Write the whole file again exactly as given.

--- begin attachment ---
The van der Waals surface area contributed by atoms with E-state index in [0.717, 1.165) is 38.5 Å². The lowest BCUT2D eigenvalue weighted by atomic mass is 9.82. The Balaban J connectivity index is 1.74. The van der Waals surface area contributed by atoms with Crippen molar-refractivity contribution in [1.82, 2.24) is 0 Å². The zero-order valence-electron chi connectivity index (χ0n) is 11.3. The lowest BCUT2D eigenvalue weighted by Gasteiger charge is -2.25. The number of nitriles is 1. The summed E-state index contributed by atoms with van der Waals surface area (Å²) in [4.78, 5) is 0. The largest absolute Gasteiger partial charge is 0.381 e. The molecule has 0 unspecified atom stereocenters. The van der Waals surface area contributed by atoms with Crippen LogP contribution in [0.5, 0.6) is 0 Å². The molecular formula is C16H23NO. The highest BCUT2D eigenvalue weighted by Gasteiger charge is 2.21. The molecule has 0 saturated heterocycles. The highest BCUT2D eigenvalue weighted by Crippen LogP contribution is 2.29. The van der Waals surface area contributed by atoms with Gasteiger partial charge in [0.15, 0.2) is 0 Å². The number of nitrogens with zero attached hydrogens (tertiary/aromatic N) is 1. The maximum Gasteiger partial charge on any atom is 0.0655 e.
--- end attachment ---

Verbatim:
The van der Waals surface area contributed by atoms with E-state index in [0.717, 1.165) is 38.5 Å². The lowest BCUT2D eigenvalue weighted by atomic mass is 9.82. The Balaban J connectivity index is 1.74. The van der Waals surface area contributed by atoms with Crippen molar-refractivity contribution in [1.82, 2.24) is 0 Å². The zero-order valence-electron chi connectivity index (χ0n) is 11.3. The lowest BCUT2D eigenvalue weighted by Gasteiger charge is -2.25. The number of nitriles is 1. The summed E-state index contributed by atoms with van der Waals surface area (Å²) in [4.78, 5) is 0. The largest absolute Gasteiger partial charge is 0.381 e. The molecule has 0 unspecified atom stereocenters. The van der Waals surface area contributed by atoms with Crippen LogP contribution in [0.5, 0.6) is 0 Å². The molecular formula is C16H23NO. The highest BCUT2D eigenvalue weighted by Gasteiger charge is 2.21. The molecule has 0 saturated heterocycles. The highest BCUT2D eigenvalue weighted by Crippen LogP contribution is 2.29. The van der Waals surface area contributed by atoms with Gasteiger partial charge in [0.15, 0.2) is 0 Å². The number of nitrogens with zero attached hydrogens (tertiary/aromatic N) is 1. The maximum Gasteiger partial charge on any atom is 0.0655 e.